The Other Side Of Hope (Toivon tuolla puolen)
Finland (2017) Dir. Aki Kaurismäki
The Finnish master of the mundane returns with another low-key chronicle of life in his native country, laced as ever with his quietly absurd but cynically askewed humour that exposes more than it lampoons. Following on from 2011’s Le Havre, the ever-relevant topic of immigration is once again given the Kaurismäki treatment.
Essentially two disparate skeins in which the protagonists eventually unite by fate, the main immigrant of this tale is Syrian asylum seeker Khaled (Sherwan Haji), arriving in Helsinki having stowed away on a coal freighter. Fleeing from war torn Aleppo, Khaled is searching for his sister Miriam, having separated across the Balkans, and is seeking asylum in Finland to establish a base for when he and Miriam are reunited.
Meanwhile, travelling shirt salesman Waldemar Wikström (Sakari Kuosmanen) has had enough of his wife (Kaija Pakarinen) and his job and decides to leave both. Selling the last of his shirts, Waldemar uses the money to fund his hand in a high stakes card game where he wins a tidy sum. With this money, Waldemar purchases a small restaurant in desperate need of reinvigorating which he hopes he is capable of pulling off.
Describing this film as humorous might be viewed as erroneous since this isn’t a comedy in the truest sense, perhaps not even a black one, but it has a droll and quirky air about it giving the impression of being light hearted. These moments of laconic pathos are admittedly rare, reserved mostly for Waldemar’s arc whilst Khaled’s plight provides the source for the social commentary.
The thing about Kaurismäki is that his films never really let us know if he is unhappy or embarrassed about his native Finland or he has an uncanny ability to find humour in the oddest places and wants to share these idiosyncrasies with the world. The latter is likely to be closest to the mark in most people’s opinion but there is no denying with this film in particular, Kaurismäki is pulling fewer punches and less subtle than usual.
Our first look at Khaled is him suddenly popping up from beneath a pile of coal onboard the freighter, his skin stained black all over. After a shower in a public washroom, an unrecognisable Khaled is sent to a refugee reception centre while awaiting his interview for his asylum request. At the centre Khaled meets Iraqi refugee Mazdak (Simon Hussein Al-Bazoon), who becomes his point man for communication in searching for Miriam.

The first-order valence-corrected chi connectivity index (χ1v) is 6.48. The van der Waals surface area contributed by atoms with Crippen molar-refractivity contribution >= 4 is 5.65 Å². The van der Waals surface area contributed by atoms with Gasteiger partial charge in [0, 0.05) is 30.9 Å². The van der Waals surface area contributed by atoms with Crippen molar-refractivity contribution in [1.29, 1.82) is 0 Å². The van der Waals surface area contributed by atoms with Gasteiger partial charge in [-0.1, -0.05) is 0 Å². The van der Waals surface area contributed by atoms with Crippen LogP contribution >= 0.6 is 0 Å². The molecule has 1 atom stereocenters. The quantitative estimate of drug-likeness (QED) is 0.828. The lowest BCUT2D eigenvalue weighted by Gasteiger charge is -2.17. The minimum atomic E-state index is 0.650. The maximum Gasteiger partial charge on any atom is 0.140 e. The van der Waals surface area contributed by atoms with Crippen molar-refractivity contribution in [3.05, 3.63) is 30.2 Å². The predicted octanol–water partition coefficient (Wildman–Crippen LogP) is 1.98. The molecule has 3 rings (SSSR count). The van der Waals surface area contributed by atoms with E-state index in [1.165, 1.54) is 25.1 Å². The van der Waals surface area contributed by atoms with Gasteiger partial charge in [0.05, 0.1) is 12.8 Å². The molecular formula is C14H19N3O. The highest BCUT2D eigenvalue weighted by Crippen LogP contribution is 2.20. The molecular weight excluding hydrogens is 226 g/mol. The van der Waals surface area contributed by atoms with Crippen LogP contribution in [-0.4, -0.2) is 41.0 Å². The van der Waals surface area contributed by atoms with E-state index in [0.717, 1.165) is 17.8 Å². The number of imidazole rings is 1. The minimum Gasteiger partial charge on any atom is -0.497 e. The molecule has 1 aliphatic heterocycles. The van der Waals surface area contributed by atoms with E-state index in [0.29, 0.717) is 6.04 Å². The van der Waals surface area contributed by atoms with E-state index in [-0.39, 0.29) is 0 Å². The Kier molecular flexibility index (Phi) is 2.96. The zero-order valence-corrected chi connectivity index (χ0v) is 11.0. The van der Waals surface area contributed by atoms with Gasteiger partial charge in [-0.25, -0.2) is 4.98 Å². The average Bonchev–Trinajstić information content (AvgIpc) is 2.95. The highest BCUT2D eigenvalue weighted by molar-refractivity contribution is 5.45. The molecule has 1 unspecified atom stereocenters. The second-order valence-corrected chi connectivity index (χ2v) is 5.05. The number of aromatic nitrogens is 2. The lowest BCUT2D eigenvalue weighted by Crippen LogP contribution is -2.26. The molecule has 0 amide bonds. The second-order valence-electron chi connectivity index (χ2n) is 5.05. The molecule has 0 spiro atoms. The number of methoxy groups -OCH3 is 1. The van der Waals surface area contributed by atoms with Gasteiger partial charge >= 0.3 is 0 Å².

Through Khaled we get a glimpse at the procedures involved in claiming asylum, from the temporary accommodation to the one-on-one interviews along with suffering at the hands of thuggish nationalists and their rampant bigotry. Coupled with the uncertainty about his sister’s whereabouts, it would seem that Finland doesn’t have much to offer Khaled judging by this but the worst is yet to come as illustrated by arguably the most morally upsetting scene of the entire film.
Having been turned down for asylum because Finnish authorities didn’t consider Aleppo as a city under siege, nor that was actually a war in Syria at all, the scene cuts to Khaled and other refugees watching the news on TV relating the exact opposite of the home office judgement with genuine shocking footage of the atrocities Khaled fled from. It sounds heavy handed but it has the desired effect, and by avoiding a histrionic response from Khaled the outrage and shame is felt by all of us.
It seems unlikely that Waldemar’s thread should provide light to contrast this darkness but it does so in a very dead pan way. The Golden Pint restaurant is small, with just three staff members – doorman Calamnius (Ilkka Koivula), chef Nyrhinen (Janne Hyytiäinen) and waitress Mirja (Nuppu Koivu) – none of whom have been paid recently, so they have little faith in their new boss.
Waldemar’s philosophy of picking ideas out of thin air and trying them out pays off, starting with a very clumsy sushi night which sees them run out of salmon and have to improvise with salted herrings instead! It’s almost Fawlty Towers without the manic farce and cartoon violence but cheekily sardonic. And in case you were wondering, Waldemar catches Khaled living behind his bins and after a fight, gives him a job.
Because of the sharp juxtaposition between the two storylines, the film is tonally askew but not jarringly so, thanks to Kaurismäki maintaining a leisurely pace and pervasive melancholic atmosphere that captures the acerbic intent behind the film’s gloomy title. Summing up the themes is not that simple – my interpretation is this is about reminding us that even in such hard times there are still some good folk about but they are at grass roots level and not in offices or in a position of power.
That might sound a bit reductive but the evidence, as I see it, is there – Khaled getting more help from strangers than he does official bureaucrats, while Waldemar finds his purpose in life again by helping others find theirs. Unless one is already familiar with Kaurismäki this may not seem so obvious given the unorthodox approach to the dual narrative that in other hands would be two separate films, which gives you an idea of what Kaurismäki can and does get away with.
Kaurismäki’s trademark asides of musical journeymen providing the diegetic soundtrack of jaunty, lyrically relevant ditties to camera are still intact, as is his favoured veneer of a sedate 1970’s colour palette and similarly anachronistic attire, technology and vehicles, maybe hinting that Finland is stuck in the past? Even a mobile phone can’t make this feel contemporary which gives the political messages that extra sting.
What Kaurismäki exposes in The Other Side Of Hope needs to be seen beyond the small arthouse audience it will reach. Arguably his most polished work to date while presented in his distinctive style and still infused with a passionate humane intent more filmmakers could aspire to.